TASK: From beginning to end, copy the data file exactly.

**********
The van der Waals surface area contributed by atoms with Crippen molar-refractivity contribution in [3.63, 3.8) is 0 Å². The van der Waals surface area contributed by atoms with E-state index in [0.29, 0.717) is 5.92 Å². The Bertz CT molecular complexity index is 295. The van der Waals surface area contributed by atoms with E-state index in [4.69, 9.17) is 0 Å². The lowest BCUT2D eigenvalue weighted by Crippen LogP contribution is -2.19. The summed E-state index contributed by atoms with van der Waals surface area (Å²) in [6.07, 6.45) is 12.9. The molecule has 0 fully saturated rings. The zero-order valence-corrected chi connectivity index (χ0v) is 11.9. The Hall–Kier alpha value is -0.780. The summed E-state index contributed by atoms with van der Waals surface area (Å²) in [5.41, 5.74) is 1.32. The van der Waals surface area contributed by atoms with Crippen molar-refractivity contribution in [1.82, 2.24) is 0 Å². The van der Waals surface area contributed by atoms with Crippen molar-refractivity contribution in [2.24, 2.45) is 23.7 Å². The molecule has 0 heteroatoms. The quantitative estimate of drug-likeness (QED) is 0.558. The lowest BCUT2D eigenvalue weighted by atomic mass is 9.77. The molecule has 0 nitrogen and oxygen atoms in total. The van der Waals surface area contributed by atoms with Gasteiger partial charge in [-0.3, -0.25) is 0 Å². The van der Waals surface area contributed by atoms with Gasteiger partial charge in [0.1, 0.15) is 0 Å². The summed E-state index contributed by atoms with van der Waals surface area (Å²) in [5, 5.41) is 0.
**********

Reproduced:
The van der Waals surface area contributed by atoms with Crippen molar-refractivity contribution in [3.63, 3.8) is 0 Å². The van der Waals surface area contributed by atoms with E-state index in [0.29, 0.717) is 5.92 Å². The Bertz CT molecular complexity index is 295. The van der Waals surface area contributed by atoms with E-state index in [4.69, 9.17) is 0 Å². The lowest BCUT2D eigenvalue weighted by Crippen LogP contribution is -2.19. The summed E-state index contributed by atoms with van der Waals surface area (Å²) in [6.07, 6.45) is 12.9. The molecule has 0 fully saturated rings. The zero-order valence-corrected chi connectivity index (χ0v) is 11.9. The Hall–Kier alpha value is -0.780. The summed E-state index contributed by atoms with van der Waals surface area (Å²) in [5.41, 5.74) is 1.32. The van der Waals surface area contributed by atoms with Crippen molar-refractivity contribution in [1.82, 2.24) is 0 Å². The van der Waals surface area contributed by atoms with Crippen molar-refractivity contribution in [2.24, 2.45) is 23.7 Å². The molecule has 0 heteroatoms. The quantitative estimate of drug-likeness (QED) is 0.558. The lowest BCUT2D eigenvalue weighted by atomic mass is 9.77. The molecule has 0 nitrogen and oxygen atoms in total. The van der Waals surface area contributed by atoms with Gasteiger partial charge in [-0.3, -0.25) is 0 Å². The van der Waals surface area contributed by atoms with Gasteiger partial charge in [0.1, 0.15) is 0 Å². The summed E-state index contributed by atoms with van der Waals surface area (Å²) in [5, 5.41) is 0.